Urgent Need for Policy Solutions to Address the Mental Health Crisis

by Ella

The growing mental health crisis among young people in the UK calls for immediate and comprehensive policy solutions to provide the necessary support and intervention. A significant subset of students known as SEMH (social, emotional, and/or mental health) needs, formerly referred to as EBD (emotional and behavioural difficulties), are particularly vulnerable. These students face significant challenges in the education system, and their needs must be addressed urgently.


Children with SEMH needs often endure repeated negative comments, such as being labeled as lazy, stupid, or clumsy. By the age of twelve, the average young person with ADHD, a common condition within SEMH, is likely to have heard such derogatory remarks over 20,000 times more than their non-ADHD peers. Recognizing the unique challenges faced by SEMH students led to the transition from EBD to SEMH terminology in the 2014 SEND code of practice. This change aimed to emphasize their needs and move away from stigmatizing labels like “naughty children’s schools” or “sink schools.”


However, despite these initial steps, the educational system has not yet fully addressed the complexities of emotional and behavioral dysregulation among SEMH students. Many SEMH students continue to navigate an educational journey marked by challenging behavior, a sense of not fitting in, uncertainty, and failure. Moreover, the system has not fully acknowledged the profound impact of trauma, emotional neglect, abuse, deprivation, and poverty on young people’s mental health.


The problem extends beyond the classroom. SEMH needs represent the second-largest category of special educational needs and disabilities (SEND), trailing only speech and language needs. In the 2021/22 academic year, over 250,000 young people were identified as having SEMH needs. Unfortunately, it is often the manifestation of challenging behaviors that prompts young people to receive the help and diagnosis they require.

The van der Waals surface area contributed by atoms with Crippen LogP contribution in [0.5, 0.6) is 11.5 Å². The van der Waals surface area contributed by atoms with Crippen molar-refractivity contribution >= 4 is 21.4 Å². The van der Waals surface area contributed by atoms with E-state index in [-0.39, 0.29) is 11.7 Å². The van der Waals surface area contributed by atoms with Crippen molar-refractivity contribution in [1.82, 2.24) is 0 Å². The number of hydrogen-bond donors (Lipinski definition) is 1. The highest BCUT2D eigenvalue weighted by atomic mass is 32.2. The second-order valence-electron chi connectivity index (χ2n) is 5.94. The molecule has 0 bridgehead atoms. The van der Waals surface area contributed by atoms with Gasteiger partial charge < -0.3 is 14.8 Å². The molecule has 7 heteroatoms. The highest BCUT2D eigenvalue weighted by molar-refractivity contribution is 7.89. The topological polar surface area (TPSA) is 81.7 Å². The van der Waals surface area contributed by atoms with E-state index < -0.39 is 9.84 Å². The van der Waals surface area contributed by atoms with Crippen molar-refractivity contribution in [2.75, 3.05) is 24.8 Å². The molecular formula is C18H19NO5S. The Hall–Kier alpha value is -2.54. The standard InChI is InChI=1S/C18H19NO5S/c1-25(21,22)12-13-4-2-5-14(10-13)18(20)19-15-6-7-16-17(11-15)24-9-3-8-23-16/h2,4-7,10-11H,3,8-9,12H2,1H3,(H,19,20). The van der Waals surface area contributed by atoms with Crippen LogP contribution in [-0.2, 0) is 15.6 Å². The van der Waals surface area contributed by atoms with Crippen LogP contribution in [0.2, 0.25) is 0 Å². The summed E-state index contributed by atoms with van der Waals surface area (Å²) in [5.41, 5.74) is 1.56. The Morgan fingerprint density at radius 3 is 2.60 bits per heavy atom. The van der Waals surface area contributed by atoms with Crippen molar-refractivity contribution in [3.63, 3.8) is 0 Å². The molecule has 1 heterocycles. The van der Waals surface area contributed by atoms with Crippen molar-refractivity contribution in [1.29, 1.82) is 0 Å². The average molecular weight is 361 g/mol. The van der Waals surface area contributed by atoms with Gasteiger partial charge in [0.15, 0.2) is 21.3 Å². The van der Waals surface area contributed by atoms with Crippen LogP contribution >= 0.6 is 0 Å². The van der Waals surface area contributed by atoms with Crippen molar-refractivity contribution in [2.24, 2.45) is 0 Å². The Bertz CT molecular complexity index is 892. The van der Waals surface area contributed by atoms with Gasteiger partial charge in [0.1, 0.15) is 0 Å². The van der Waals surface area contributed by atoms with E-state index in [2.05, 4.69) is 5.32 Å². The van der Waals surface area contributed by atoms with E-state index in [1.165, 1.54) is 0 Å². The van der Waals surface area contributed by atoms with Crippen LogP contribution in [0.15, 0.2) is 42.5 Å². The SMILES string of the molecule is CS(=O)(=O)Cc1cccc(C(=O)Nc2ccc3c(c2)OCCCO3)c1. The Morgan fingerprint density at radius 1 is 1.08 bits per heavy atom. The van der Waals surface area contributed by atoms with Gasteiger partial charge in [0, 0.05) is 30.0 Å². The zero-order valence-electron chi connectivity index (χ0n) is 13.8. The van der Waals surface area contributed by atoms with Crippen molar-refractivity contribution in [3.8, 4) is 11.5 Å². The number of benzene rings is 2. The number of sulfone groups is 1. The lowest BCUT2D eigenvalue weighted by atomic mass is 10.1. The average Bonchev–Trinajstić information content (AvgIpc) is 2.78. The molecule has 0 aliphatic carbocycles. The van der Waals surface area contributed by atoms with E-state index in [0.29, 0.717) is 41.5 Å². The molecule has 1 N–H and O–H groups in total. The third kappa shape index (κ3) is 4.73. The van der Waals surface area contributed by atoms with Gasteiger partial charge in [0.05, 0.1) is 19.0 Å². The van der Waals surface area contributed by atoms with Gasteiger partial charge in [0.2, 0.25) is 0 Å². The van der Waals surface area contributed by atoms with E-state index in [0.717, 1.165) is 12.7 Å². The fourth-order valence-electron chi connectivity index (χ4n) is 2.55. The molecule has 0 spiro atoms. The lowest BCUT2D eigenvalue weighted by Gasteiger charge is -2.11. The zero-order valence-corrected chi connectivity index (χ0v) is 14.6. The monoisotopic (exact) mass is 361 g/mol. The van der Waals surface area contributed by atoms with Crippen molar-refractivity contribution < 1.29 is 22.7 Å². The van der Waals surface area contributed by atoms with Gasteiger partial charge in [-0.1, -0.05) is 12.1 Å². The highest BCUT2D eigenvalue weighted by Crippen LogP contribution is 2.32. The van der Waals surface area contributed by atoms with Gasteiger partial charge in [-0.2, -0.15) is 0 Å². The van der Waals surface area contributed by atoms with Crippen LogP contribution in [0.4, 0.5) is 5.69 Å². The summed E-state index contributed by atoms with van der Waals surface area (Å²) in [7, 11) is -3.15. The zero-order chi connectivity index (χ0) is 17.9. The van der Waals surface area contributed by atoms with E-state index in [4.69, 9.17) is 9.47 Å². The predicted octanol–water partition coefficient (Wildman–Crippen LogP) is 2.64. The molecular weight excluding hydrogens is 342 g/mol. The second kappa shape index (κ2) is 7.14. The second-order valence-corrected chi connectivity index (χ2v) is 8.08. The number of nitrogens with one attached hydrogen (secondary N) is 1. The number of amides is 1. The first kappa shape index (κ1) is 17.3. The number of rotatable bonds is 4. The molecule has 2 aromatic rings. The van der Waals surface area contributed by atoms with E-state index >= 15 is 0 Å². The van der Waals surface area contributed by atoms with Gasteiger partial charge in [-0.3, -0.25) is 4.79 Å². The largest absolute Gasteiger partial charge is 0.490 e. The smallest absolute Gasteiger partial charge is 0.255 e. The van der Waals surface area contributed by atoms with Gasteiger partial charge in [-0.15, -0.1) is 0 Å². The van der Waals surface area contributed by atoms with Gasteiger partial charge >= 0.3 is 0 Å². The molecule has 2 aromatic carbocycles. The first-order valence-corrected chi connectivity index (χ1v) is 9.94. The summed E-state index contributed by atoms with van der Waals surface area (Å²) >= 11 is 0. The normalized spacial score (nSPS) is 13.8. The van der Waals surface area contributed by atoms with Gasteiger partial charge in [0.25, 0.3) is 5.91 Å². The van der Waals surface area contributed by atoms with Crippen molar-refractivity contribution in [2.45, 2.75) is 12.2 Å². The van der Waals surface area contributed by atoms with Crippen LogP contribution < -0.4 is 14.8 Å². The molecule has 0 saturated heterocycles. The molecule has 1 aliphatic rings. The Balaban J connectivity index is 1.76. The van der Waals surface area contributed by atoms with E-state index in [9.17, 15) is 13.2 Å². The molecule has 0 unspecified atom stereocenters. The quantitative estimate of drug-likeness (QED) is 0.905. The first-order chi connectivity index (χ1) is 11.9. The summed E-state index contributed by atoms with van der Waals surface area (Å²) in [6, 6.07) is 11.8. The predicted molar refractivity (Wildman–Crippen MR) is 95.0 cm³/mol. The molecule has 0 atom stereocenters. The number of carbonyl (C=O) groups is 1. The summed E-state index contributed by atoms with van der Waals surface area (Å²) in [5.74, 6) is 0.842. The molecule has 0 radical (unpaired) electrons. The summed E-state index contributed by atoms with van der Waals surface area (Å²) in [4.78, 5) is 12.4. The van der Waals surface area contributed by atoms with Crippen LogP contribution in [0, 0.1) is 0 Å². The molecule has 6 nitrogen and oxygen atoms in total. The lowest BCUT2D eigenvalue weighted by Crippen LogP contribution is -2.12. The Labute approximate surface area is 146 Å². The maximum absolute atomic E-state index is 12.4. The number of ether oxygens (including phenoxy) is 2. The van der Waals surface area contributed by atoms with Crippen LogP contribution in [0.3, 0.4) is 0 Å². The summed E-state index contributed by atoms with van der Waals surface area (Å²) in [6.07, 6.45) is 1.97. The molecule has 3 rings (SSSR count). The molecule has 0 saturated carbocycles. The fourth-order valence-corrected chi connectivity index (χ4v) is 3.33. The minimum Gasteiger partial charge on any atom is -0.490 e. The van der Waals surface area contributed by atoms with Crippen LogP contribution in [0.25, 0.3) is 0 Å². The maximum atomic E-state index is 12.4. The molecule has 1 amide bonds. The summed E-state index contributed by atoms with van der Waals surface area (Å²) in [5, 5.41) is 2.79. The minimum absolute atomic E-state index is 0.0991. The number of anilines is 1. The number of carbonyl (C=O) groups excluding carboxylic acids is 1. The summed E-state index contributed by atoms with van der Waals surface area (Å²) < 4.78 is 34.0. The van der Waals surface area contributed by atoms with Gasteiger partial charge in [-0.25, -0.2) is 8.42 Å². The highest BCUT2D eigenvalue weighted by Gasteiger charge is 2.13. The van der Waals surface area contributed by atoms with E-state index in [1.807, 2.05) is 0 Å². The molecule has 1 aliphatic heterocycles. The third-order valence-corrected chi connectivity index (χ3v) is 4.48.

Equity remains a significant issue within SEMH diagnoses. Only 12 percent of 4-year-olds with SEND are identified as having SEMH needs, a figure that rises to 21 percent among 14-year-olds with SEND. This highlights the persistent link between behavior and SEMH. Furthermore, approximately 80 percent of young people diagnosed with SEMH are male, indicating that challenging behavior from male students often leads to their entry into specialized support systems. In contrast, female students with SEMH needs may exhibit less overtly challenging behaviors and tend to remain within mainstream education. Disparities in SEMH diagnoses are also evident within BAME (Black, Asian, and Minority Ethnic) communities.

Compounding these issues, there is a significant attendance crisis in schools, with approximately 116,000 young people receiving elective home education. The term ’emotionally-based school avoidance’ (EBSA) is gaining prominence, further highlighting the challenges faced by students with SEMH needs.

The critical takeaway is that young people with SEMH needs are frequently let down by mainstream educational settings. It is crucial to understand that specialized settings equipped to support these students are not merely “behavior schools” but centers of expertise where local collaboration should be fostered.

What a better approach entails:
– Offering an aspirational curriculum that emphasizes life skills and employability.
– Creating inclusive environments that accommodate students’ unique needs.
– Providing alternative learning spaces such as ‘satellite’ centers or online learning with specialized teachers.
– Employing highly skilled staff, including social workers and mental health professionals.
– Offering support and activities year-round, recognizing that some students face homelessness or food insecurity.

However, despite these efforts, there are significant challenges. Schools specializing in SEMH support are operating at capacity, often exceeding their designed limits. Misdiagnosis of SEMH needs is common, with challenging behavior frequently leading to a blanket SEMH diagnosis, which may not reflect the underlying issues. Local authorities often struggle to find appropriate placements for these students, even when they recognize that specialized support is required.

Early intervention and assessment are desperately needed, and collaboration between local authorities, educational specialists, and third-sector health professionals could be transformative. Additionally, young people aged 18 or 19 face uncertainty as they transition out of education, with limited support available. Collaborative efforts among education, employability, and health professionals could provide crucial support during this transitional phase.

In conclusion, the mental health crisis, particularly among young people with SEMH needs, demands immediate attention. The issue is complex, involving a growing number of students and disparities in diagnoses. Urgent policy solutions, early intervention, and collaborative efforts are essential to address this crisis effectively. As political parties consider their education policies, the mental health crisis and its solutions must remain a top priority.


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